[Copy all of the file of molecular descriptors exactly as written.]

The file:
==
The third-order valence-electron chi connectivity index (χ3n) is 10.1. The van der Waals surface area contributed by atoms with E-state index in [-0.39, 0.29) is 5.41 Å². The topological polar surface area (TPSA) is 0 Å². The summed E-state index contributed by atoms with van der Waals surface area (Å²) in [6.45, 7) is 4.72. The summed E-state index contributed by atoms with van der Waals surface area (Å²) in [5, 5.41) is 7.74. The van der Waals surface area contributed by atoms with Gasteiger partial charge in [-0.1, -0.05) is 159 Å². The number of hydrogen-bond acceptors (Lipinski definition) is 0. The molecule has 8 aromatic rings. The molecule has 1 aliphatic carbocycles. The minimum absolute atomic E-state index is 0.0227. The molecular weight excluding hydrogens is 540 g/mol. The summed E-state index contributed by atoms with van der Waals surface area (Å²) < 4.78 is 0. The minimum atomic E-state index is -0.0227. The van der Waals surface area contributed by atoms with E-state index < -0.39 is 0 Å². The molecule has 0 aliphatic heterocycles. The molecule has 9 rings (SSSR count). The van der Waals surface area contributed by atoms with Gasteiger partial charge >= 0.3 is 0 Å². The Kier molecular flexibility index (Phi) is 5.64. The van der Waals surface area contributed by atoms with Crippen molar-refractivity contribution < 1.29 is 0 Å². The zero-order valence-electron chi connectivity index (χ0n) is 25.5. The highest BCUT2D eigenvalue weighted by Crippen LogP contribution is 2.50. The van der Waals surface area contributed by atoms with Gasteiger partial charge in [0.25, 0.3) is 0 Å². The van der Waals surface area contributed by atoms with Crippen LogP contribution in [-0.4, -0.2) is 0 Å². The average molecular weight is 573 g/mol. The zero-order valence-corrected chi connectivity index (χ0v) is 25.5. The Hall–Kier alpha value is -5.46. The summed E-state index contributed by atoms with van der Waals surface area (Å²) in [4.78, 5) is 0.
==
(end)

The third-order valence-electron chi connectivity index (χ3n) is 10.1. The van der Waals surface area contributed by atoms with E-state index in [-0.39, 0.29) is 5.41 Å². The topological polar surface area (TPSA) is 0 Å². The summed E-state index contributed by atoms with van der Waals surface area (Å²) in [6.45, 7) is 4.72. The summed E-state index contributed by atoms with van der Waals surface area (Å²) in [5, 5.41) is 7.74. The van der Waals surface area contributed by atoms with Gasteiger partial charge in [-0.1, -0.05) is 159 Å². The number of hydrogen-bond acceptors (Lipinski definition) is 0. The molecule has 8 aromatic rings. The molecule has 1 aliphatic carbocycles. The minimum absolute atomic E-state index is 0.0227. The molecular weight excluding hydrogens is 540 g/mol. The summed E-state index contributed by atoms with van der Waals surface area (Å²) < 4.78 is 0. The minimum atomic E-state index is -0.0227. The van der Waals surface area contributed by atoms with E-state index < -0.39 is 0 Å². The molecule has 0 aliphatic heterocycles. The molecule has 9 rings (SSSR count). The van der Waals surface area contributed by atoms with Gasteiger partial charge >= 0.3 is 0 Å². The Kier molecular flexibility index (Phi) is 5.64. The van der Waals surface area contributed by atoms with Crippen molar-refractivity contribution < 1.29 is 0 Å². The zero-order valence-electron chi connectivity index (χ0n) is 25.5. The highest BCUT2D eigenvalue weighted by Crippen LogP contribution is 2.50. The van der Waals surface area contributed by atoms with Gasteiger partial charge in [0.25, 0.3) is 0 Å². The van der Waals surface area contributed by atoms with Crippen LogP contribution in [-0.4, -0.2) is 0 Å². The average molecular weight is 573 g/mol. The zero-order valence-corrected chi connectivity index (χ0v) is 25.5. The Hall–Kier alpha value is -5.46. The summed E-state index contributed by atoms with van der Waals surface area (Å²) in [4.78, 5) is 0.